Redshift Database Migration

2 minute read
Content level: Advanced

Migrate a single database within a Redshift cluster to another cluster via Datasharing


Amazon Redshift supports multiple databases in a single deployment and each database can have multiple schemas. Each schema can then have multiple tables, views, stored procedures, or other database objects.

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In this example, "redshift-cluster-2" has a database named dev with schemas admin, blanks, and dev_schema_1.

A use case for multiple databases is for multiple tenants where you want to keep each tenant’s data separate from one another. Another use case could be having multiple development databases in one single Redshift deployment.

Eventually, you may want to separate databases to different deployments. This could be to better track costs and deploy a small Redshift Serverless workgroup for each development group. This can be achieved by restoring a snapshot to a new Redshift Cluster or Redshift Serverless Workgroup and then simply removing the databases you don't need.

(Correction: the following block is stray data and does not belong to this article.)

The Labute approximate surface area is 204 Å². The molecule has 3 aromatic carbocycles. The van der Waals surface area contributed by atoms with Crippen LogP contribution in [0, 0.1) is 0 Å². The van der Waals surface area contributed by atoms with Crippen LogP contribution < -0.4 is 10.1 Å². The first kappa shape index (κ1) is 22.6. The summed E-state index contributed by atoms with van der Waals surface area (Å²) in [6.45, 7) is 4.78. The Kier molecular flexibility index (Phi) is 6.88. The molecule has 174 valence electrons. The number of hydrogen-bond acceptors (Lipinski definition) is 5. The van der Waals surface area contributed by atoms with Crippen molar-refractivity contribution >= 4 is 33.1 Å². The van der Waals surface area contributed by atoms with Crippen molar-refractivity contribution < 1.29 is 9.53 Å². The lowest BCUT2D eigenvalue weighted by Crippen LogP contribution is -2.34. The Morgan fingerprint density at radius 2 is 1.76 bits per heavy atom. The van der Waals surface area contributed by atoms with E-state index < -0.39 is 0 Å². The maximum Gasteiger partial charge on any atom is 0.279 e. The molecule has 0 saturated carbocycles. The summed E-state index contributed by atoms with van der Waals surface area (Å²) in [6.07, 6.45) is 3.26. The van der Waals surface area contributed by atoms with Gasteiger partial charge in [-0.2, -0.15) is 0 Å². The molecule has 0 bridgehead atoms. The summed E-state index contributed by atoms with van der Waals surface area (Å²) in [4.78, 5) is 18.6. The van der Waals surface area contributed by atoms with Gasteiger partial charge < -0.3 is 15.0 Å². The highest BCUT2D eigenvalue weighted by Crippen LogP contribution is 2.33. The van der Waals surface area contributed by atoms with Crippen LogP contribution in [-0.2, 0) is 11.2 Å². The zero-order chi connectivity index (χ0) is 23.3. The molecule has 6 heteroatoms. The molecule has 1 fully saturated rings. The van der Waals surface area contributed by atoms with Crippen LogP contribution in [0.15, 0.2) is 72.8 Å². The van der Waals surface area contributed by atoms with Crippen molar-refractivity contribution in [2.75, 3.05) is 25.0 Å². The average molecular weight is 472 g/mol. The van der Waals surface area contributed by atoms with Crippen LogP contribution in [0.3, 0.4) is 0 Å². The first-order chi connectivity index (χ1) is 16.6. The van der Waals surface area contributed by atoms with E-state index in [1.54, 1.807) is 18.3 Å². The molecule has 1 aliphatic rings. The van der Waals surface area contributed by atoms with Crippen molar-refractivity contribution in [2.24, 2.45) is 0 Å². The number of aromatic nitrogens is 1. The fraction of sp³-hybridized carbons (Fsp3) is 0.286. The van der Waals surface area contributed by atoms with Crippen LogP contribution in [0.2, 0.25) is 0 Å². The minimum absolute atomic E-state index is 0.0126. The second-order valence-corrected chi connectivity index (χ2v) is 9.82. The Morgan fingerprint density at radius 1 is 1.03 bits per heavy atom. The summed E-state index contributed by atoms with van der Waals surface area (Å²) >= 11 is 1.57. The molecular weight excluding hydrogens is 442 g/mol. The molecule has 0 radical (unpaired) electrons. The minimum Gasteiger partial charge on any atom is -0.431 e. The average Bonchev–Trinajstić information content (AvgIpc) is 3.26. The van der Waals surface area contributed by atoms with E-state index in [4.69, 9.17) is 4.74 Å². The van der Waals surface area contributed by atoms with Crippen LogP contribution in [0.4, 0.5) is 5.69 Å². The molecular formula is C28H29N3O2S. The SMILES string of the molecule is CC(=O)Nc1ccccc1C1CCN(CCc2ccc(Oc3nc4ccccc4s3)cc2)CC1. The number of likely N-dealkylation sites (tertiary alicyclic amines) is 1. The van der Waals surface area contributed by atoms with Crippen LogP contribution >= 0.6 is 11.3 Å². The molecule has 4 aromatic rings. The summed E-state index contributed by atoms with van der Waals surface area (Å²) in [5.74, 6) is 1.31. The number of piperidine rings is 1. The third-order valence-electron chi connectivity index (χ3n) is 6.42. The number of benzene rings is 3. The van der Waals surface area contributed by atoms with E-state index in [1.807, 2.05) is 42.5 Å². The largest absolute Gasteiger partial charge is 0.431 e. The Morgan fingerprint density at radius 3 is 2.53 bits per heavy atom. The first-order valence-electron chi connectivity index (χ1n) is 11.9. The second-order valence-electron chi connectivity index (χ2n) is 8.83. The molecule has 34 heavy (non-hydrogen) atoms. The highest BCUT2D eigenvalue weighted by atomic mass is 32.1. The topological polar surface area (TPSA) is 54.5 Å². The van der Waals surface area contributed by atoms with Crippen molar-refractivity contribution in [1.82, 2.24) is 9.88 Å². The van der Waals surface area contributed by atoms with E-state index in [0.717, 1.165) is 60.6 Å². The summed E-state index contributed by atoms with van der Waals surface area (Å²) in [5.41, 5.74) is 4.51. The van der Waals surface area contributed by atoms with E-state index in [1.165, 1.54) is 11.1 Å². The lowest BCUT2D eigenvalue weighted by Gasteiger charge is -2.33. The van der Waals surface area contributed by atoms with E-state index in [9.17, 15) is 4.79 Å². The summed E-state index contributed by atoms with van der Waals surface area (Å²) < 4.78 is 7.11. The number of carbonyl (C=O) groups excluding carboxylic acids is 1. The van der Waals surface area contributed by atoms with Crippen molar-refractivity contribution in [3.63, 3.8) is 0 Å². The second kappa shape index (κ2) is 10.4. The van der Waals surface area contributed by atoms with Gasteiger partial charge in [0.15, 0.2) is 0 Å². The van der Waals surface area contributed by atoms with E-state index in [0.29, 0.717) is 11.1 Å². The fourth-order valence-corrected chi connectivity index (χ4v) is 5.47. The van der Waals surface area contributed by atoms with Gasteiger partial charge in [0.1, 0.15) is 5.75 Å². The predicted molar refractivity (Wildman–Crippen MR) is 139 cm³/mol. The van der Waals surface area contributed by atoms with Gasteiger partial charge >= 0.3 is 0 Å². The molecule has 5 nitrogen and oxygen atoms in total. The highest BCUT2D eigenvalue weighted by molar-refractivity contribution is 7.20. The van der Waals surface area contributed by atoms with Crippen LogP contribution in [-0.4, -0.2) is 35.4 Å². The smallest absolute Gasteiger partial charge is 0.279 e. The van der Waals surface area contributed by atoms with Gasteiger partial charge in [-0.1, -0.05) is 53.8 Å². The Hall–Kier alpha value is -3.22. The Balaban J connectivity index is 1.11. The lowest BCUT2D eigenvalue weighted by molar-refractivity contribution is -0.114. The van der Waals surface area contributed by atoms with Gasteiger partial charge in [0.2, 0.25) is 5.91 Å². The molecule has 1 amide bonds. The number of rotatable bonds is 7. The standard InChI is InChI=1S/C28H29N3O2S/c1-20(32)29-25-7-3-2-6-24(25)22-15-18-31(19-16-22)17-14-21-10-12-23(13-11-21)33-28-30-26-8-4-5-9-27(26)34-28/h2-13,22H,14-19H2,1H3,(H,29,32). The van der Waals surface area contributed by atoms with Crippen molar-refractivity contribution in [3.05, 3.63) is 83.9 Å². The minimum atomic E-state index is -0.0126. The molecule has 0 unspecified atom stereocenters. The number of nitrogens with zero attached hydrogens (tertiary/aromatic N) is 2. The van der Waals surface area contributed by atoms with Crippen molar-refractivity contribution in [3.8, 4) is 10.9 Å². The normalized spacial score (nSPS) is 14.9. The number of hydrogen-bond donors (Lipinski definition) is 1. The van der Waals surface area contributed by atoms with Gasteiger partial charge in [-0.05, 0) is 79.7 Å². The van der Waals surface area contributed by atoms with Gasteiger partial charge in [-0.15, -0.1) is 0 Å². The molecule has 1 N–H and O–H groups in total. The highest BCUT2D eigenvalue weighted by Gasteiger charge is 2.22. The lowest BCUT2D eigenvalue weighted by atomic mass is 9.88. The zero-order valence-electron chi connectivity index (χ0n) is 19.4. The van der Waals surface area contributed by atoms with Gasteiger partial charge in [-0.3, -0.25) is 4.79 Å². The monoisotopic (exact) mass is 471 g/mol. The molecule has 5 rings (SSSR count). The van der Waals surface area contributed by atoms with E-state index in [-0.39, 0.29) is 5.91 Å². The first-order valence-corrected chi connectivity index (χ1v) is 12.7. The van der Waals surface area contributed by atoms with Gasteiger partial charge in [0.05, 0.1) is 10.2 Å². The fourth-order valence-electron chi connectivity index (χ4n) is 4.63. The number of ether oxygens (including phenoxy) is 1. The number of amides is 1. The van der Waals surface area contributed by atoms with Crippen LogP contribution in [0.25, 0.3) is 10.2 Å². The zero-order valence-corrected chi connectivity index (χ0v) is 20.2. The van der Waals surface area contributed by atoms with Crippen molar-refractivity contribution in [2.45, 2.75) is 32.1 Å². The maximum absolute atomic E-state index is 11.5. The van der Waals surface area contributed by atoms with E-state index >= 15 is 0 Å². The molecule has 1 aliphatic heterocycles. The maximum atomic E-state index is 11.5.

But what about consolidating databases? What if you want to merge two different databases to a single Redshift deployment? How can you move just a single database from one Redshift deployment (Cluster or Serverless) to another?


One solution is to use AWS Schema Conversion Tool to migrate the objects from one Redshift to another. This will unload the data in question to S3 and then load the data using COPY. This focuses on moving data only.

Another solution is to use a new utility developed in collaboration with a customer that utilizes Amazon Redshift Data Sharing. This solution makes the "Producer" (source) data available on the "Consumer" (target) to be ingested.

The solution does the following:

  1. Creates users and groups missing on the target. It also assigns the users to the groups based on the source permissions.
  2. Creates schemas, tables (with primary and foreign keys), functions, procedures, views, and materialized views.
  3. Migrates the permissions for schemas, tables, functions, procedures, views, and materialized views. This includes ownership, user grants, group grants, and default privileges.
  4. It configures Data Sharing.
  5. Loads data in parallel using Data Sharing.

The README in this GitHub repo walks you through the setup and use of the tool.

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